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When stay-at-home orders swept the globe this spring, Jemel McWilliams was at the height of his career. The 39-year-old choreographer and artistic director has been climbing the ranks, touring with and crafting dance routines for celebrities such as Janelle Monáe, Alicia Keys, Lizzo, and John Legend—earning him an Emmy nomination for Outstanding Choreography for his 2020 Oscars opening number “Come Alive” featuring Monáe.
With live events paused indefinitely across the globe, it’s his morning meditation and yoga routine that McWilliams says is helping him stay grounded in these times of uncertainty. “I’m used to touring and being in different cities every day—waking up on a bus or in a hotel room,” says McWilliams, who’s been meditating and practicing yoga for nearly a decade. “But quarantine has really given me a chance to start anew. I now have very intentional morning practices: I’ve spent a lot of time going inward to figure out what I want. Because even though this is as successful as I’ve ever been in my career, it wasn’t the happiest I’ve ever been—and I realized it was because I was being inconsistent with my morning practice.”
Oprah and Deepak Chopra For the Win
Daily check-ins with his mind and body have allowed McWilliams to reinvigorate his morning ritual: “I wake up, and the first thing I do is pray and express gratitude. I also do this thing where I want to obsessively forgive myself and others. And so what I do is I just proclaim to myself: I forgive myself for internalizing anything that wasn’t for me, and I forgive anybody else in the world or anywhere that may have projected anything onto me that I allowed in and that I internalized. So I feel like that gives me a clean slate. Then, after my forgiveness work, I start to say the things that I’m grateful for. I look around the room, and whatever comes to mind, I just start saying: I’m thankful for new breath in my body and new breath in my lungs, and the fact that I have another opportunity to do the day right and to be here on this earth. I’m grateful for being a black man, alive in America. I’m grateful for the carpet that I get to walk on every day, when I get out of the shower. Sometimes it’s the most random stuff, or sometimes it’s deep. I’m grateful for my relationship with my mom. I’m grateful for my relationship with my dad, or I’m grateful that my brothers and my father have healed relationships. I just get into this place of gratitude, which really sets me into a place of grace. Then from there, I’m ready to start my 25- to 30-minute meditation practice.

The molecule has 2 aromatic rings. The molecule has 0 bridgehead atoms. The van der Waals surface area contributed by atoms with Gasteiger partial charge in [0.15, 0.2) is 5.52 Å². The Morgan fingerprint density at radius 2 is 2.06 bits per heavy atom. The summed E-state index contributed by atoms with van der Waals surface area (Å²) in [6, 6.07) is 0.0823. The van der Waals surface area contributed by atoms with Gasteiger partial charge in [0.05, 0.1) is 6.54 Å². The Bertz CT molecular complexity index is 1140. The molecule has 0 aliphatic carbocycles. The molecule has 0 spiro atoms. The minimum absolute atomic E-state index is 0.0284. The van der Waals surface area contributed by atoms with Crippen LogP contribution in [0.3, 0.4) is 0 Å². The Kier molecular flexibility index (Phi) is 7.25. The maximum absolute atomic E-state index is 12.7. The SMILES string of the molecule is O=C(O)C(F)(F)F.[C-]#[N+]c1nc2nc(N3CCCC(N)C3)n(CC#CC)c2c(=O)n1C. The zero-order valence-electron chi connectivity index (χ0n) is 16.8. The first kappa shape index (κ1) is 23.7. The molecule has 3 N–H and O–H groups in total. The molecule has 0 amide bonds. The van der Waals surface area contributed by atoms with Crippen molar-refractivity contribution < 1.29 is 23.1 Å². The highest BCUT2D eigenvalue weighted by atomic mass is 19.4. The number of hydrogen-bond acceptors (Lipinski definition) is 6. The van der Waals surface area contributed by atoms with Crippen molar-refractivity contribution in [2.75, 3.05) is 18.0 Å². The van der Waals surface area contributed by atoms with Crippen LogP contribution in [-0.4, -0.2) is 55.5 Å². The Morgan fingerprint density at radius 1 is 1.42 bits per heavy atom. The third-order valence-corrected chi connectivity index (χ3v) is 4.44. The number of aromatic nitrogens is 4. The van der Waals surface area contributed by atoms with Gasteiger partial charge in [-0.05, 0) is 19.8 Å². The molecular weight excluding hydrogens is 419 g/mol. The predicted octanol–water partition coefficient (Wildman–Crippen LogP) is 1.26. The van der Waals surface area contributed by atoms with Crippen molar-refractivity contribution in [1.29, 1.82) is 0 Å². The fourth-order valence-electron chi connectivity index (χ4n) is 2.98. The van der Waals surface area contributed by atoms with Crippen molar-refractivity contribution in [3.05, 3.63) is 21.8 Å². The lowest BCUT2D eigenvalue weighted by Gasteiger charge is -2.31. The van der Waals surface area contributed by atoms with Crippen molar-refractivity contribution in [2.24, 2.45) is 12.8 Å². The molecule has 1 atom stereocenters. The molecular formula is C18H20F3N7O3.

His favorite? This Energy of Attraction meditation series from Oprah and Deepak Chopra, which he discovered when he was on tour with Alicia Keys in 2013. “I have like, seven of their 21-day guided meditations and series, and when I’m done with them, I will go back to the beginning and start all over again,” he says. He’s even gotten his mom hooked (“My mom is really into Oprah,” he says), and so they’ve turned it into daily shared experience, even when they’re miles apart. “We talk about our experiences, we talk about whether we see any changes throughout the day, or what we attract,” says McWilliams, “And so now it’s become a mom-and-son activity that we do. We make sure that we keep on each other so we can stay consistent and accountable.”